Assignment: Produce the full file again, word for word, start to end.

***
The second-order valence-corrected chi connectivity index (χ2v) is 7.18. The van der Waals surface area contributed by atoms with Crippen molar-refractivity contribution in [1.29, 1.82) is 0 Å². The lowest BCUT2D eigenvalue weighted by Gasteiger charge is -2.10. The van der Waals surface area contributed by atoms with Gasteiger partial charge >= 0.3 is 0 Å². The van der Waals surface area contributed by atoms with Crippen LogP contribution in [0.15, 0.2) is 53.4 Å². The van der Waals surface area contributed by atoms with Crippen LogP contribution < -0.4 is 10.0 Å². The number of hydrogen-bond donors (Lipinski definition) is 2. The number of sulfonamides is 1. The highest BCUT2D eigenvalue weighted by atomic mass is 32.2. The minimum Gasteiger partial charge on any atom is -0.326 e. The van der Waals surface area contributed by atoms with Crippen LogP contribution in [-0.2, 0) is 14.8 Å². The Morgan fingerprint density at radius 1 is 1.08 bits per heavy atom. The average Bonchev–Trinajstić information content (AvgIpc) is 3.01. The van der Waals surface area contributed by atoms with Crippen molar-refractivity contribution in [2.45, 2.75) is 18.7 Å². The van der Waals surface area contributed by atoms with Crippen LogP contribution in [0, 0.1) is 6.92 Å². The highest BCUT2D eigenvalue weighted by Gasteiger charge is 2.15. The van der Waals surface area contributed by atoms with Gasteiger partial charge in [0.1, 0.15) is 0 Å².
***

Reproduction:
The second-order valence-corrected chi connectivity index (χ2v) is 7.18. The van der Waals surface area contributed by atoms with Crippen molar-refractivity contribution in [1.29, 1.82) is 0 Å². The lowest BCUT2D eigenvalue weighted by Gasteiger charge is -2.10. The van der Waals surface area contributed by atoms with Gasteiger partial charge >= 0.3 is 0 Å². The van der Waals surface area contributed by atoms with Crippen LogP contribution in [0.15, 0.2) is 53.4 Å². The van der Waals surface area contributed by atoms with Crippen LogP contribution < -0.4 is 10.0 Å². The number of hydrogen-bond donors (Lipinski definition) is 2. The number of sulfonamides is 1. The highest BCUT2D eigenvalue weighted by atomic mass is 32.2. The minimum Gasteiger partial charge on any atom is -0.326 e. The van der Waals surface area contributed by atoms with Crippen LogP contribution in [-0.2, 0) is 14.8 Å². The Morgan fingerprint density at radius 1 is 1.08 bits per heavy atom. The average Bonchev–Trinajstić information content (AvgIpc) is 3.01. The van der Waals surface area contributed by atoms with Crippen molar-refractivity contribution in [2.45, 2.75) is 18.7 Å². The van der Waals surface area contributed by atoms with Crippen LogP contribution in [0, 0.1) is 6.92 Å². The highest BCUT2D eigenvalue weighted by Gasteiger charge is 2.15. The van der Waals surface area contributed by atoms with Gasteiger partial charge in [0.1, 0.15) is 0 Å².